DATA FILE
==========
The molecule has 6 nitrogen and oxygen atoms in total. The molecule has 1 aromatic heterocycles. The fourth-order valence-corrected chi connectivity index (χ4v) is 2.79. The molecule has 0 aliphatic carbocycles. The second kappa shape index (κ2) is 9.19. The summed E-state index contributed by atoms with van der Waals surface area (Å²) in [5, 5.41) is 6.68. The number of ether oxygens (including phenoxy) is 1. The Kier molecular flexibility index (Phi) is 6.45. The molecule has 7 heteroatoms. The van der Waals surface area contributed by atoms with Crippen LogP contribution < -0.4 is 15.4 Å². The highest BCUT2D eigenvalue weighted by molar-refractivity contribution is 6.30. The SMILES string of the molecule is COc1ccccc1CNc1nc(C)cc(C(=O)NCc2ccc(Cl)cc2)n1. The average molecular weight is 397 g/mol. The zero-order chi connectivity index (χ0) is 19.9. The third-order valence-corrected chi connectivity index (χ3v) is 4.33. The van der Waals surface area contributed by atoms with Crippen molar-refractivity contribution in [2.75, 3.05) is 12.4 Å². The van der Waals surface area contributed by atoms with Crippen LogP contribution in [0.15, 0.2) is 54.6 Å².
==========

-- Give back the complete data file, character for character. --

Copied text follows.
The molecule has 6 nitrogen and oxygen atoms in total. The molecule has 1 aromatic heterocycles. The fourth-order valence-corrected chi connectivity index (χ4v) is 2.79. The molecule has 0 aliphatic carbocycles. The second kappa shape index (κ2) is 9.19. The summed E-state index contributed by atoms with van der Waals surface area (Å²) in [5, 5.41) is 6.68. The number of ether oxygens (including phenoxy) is 1. The Kier molecular flexibility index (Phi) is 6.45. The molecule has 7 heteroatoms. The van der Waals surface area contributed by atoms with Crippen LogP contribution < -0.4 is 15.4 Å². The highest BCUT2D eigenvalue weighted by molar-refractivity contribution is 6.30. The SMILES string of the molecule is COc1ccccc1CNc1nc(C)cc(C(=O)NCc2ccc(Cl)cc2)n1. The average molecular weight is 397 g/mol. The zero-order chi connectivity index (χ0) is 19.9. The third-order valence-corrected chi connectivity index (χ3v) is 4.33. The van der Waals surface area contributed by atoms with Crippen molar-refractivity contribution in [2.75, 3.05) is 12.4 Å². The van der Waals surface area contributed by atoms with Crippen LogP contribution in [0.15, 0.2) is 54.6 Å².